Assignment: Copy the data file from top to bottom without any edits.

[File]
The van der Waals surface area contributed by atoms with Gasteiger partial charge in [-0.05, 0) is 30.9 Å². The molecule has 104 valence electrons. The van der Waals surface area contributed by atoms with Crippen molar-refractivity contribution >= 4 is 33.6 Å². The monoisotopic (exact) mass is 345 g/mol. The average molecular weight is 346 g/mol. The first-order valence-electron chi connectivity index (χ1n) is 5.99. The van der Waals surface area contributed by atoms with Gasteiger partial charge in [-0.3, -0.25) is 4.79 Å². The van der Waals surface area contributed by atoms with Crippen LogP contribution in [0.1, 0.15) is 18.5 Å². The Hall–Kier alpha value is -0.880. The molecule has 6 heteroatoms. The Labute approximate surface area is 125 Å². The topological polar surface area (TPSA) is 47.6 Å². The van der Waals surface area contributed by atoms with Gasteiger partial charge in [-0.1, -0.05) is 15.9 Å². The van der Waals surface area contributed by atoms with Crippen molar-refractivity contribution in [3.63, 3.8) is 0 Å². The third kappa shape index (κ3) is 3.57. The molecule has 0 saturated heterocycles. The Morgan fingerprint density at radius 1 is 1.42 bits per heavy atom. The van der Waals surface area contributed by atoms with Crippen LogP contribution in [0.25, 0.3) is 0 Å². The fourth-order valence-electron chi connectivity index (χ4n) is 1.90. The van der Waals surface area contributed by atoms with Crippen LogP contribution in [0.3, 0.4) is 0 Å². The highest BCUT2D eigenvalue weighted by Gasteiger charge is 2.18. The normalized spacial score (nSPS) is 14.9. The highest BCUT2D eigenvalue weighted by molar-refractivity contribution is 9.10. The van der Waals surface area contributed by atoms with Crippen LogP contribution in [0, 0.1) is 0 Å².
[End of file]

The van der Waals surface area contributed by atoms with Gasteiger partial charge in [-0.05, 0) is 30.9 Å². The molecule has 104 valence electrons. The van der Waals surface area contributed by atoms with Crippen molar-refractivity contribution >= 4 is 33.6 Å². The monoisotopic (exact) mass is 345 g/mol. The average molecular weight is 346 g/mol. The first-order valence-electron chi connectivity index (χ1n) is 5.99. The van der Waals surface area contributed by atoms with Gasteiger partial charge in [-0.3, -0.25) is 4.79 Å². The van der Waals surface area contributed by atoms with Crippen LogP contribution in [0.1, 0.15) is 18.5 Å². The Hall–Kier alpha value is -0.880. The molecule has 6 heteroatoms. The Labute approximate surface area is 125 Å². The topological polar surface area (TPSA) is 47.6 Å². The van der Waals surface area contributed by atoms with Gasteiger partial charge in [-0.1, -0.05) is 15.9 Å². The van der Waals surface area contributed by atoms with Crippen molar-refractivity contribution in [3.63, 3.8) is 0 Å². The third kappa shape index (κ3) is 3.57. The molecule has 0 saturated heterocycles. The Morgan fingerprint density at radius 1 is 1.42 bits per heavy atom. The van der Waals surface area contributed by atoms with Crippen LogP contribution in [0.25, 0.3) is 0 Å². The fourth-order valence-electron chi connectivity index (χ4n) is 1.90. The van der Waals surface area contributed by atoms with Crippen LogP contribution in [0.3, 0.4) is 0 Å². The highest BCUT2D eigenvalue weighted by Gasteiger charge is 2.18. The normalized spacial score (nSPS) is 14.9. The highest BCUT2D eigenvalue weighted by molar-refractivity contribution is 9.10. The van der Waals surface area contributed by atoms with Crippen LogP contribution in [0, 0.1) is 0 Å².